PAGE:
Monday, March 5, 2012


Watch this, it's powerful to see an Archbishop, my Archbishop, in tears over the abuse of children. It shows what drives this man to do what he does. I hear he does not have the support of his clergy that he might like and I don't agree with him on everything but he is obviously a man who cares and wants to do the right thing. He is right that this will not be over soon. Even when all the abusers among the clergy have been identified and dealt with there is still the abusers among the laity. The victims and their families still carry their pain and the hurt from that spreads. It feeds indifference, scepticism and hatred. It distorts relationships and places blocks on the path to God and His Church. I think too this report is a little too heavy on the Vatican. It's as if the interviewer wanted the Archbishop to blame Rome for everything. The bishops had all the canon law they needed (the Murphy Report said so) but they did not use it. The were 'pastoral' with the abusers and failed to be shepherds to the victims. The acquiesced with the psychologist of the age and forgot the wisdom of the ages: that sin needs to be named, confronted and dealt with especially among the clergy. Why though did they pick a parish like Allihies, Co Cork (Diocese of Kerry)? Why go to the back end of the country when they were interviewing the Archbishop of Dublin? Was there no parish in Dublin that might give an interview?

Friday, March 2, 2012


Whenever a penitent in the confessional tells me a particularly gruelling litany of sins or is weighed down with guilt I usually begin my response with "Welcome to the human race". We are all in the same boat, we have all fallen short of the glory of God. Christ falls three times on this journey to Calvary and death. He does not fall into sin but he falls because there is a limit even to what His perfect human body can endure. He has been beaten, tortured and abused. He has endured unjust imprisonment, an illegal trial and condemnation. They who ought to have welcomed Him and worshipped Him have rejected Him and chosen another. Christ stumbles under the weight of such appalling suffering and He falls. Yet there is more to this. He wishes to console us. Christ falls too so that we do not despair in the midst of our trials but He gets back up so that we do not stay down. That's the difference between sinners and saints, the saints get back up after they fall. Of course we do not get back up by our own power but by His grace and our grace-empowered will. We have to choose to keep on going. We have to choose not to despair in the face of our own limitedness and failure. We should not expect that the cross is easy to bear. Others may or may not want us to change, to be converted. Even when they do they may want us to change according to their standards. True conversion is according to the standards of God. It is the will of the Father that we must seek and do. We may be buffeted and abused by friend and foe, our efforts judged harshly, opposed, or impeded. We may find our path blocked and redirected with those we had thought on our side letting us down and turning away from us at the very time we feel most in need of support. We may come to believe we are on our own. Christ has already walked this path and the saints have followed Him. It is He who carries us and it is He who picks us up. We are never alone. We are always in His arms.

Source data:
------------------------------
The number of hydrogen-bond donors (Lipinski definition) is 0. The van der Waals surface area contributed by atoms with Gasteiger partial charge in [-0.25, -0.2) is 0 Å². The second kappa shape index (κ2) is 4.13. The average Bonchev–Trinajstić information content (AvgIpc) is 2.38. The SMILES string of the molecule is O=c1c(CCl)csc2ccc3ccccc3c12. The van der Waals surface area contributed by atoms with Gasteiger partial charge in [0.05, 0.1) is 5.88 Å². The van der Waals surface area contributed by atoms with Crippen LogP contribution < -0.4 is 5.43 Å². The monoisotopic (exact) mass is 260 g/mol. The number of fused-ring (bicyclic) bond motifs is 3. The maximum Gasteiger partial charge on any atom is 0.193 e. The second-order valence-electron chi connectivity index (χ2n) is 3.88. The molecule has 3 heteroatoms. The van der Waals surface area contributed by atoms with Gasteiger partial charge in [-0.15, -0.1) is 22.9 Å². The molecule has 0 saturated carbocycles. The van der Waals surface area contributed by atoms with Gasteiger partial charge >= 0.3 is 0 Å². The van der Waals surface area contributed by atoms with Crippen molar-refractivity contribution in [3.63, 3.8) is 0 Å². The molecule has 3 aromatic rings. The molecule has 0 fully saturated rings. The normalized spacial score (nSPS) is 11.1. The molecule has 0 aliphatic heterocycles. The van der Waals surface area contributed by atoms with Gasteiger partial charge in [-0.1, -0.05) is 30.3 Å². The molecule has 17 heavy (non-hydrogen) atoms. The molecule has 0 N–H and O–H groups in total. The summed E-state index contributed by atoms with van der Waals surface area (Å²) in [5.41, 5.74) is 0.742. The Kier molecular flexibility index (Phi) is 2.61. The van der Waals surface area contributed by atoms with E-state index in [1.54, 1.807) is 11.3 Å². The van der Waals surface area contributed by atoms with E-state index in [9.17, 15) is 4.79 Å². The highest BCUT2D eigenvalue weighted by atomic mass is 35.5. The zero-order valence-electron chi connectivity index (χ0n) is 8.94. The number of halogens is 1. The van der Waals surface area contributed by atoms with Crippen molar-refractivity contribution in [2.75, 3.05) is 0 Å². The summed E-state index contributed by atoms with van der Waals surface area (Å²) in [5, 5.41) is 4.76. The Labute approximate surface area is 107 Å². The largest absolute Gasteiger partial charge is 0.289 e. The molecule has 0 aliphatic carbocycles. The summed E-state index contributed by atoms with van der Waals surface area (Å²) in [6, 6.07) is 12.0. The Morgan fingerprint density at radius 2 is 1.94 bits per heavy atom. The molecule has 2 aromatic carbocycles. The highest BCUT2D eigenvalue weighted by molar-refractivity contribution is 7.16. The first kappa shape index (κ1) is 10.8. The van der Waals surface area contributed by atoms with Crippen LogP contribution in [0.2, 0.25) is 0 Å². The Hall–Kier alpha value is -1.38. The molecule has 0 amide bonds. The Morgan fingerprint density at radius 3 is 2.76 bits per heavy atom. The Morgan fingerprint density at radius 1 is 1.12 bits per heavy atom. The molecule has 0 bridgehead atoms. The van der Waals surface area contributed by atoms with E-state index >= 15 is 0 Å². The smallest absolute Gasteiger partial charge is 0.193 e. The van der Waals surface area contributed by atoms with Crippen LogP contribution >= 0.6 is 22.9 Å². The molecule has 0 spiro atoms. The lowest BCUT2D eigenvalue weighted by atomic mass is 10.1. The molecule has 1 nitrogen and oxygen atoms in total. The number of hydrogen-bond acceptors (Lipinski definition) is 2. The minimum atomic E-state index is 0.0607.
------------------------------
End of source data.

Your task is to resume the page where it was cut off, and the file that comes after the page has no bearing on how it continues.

Thursday, March 1, 2012


We are so accustomed to the cross that it does not hold the horror for us that it did for those of the Roman world. Fr. Robert Barron explains this very well in his series Catholicism which I highly recommend. For the peoples of the Roman Empire the cross was a sign of a method of execution of unbelievable cruelty and means of oppression. It was a symbol of criminality of the worst kind and a brutal form of justice. It is this sign that Jesus embraces and transfigures through His obedient love. He empties Himself by means of the cross and it becomes a seat from which He teaches and proclaims and a throne from which He rules and dispenses justice and mercy. But first He must take it up. First He must embrace it and with it the injustice of His situation. He has already suffered but He will not stop until He has drained the cup of all that separates Man from God. He takes up the Cross and He takes us up with it. He carries us and our sins, our banishment from the Divine Presence, and He carries us. He makes His act of loving obedience, His self-emptying worship of the Father ours. His taking up of the Cross is the root of our repentance for it is through Him that we return to the Father. For the ancients Atlas carried the world upon his shoulder but it is Christ who has the heavier burden for He carries us and all that separates us from God on a human shoulder. Here Divine Justice meets Divine Mercy and they are revealed to Man. Lent is a penitential season, a time to make up in some small way for the sins we have committed, to undone the harm done to ourselves, to others and to the world and the offence given to God. Let us then walk with Christ as He carries us to Calvary. Let us, in however small a way, take up the crosses of each day and follow Him.


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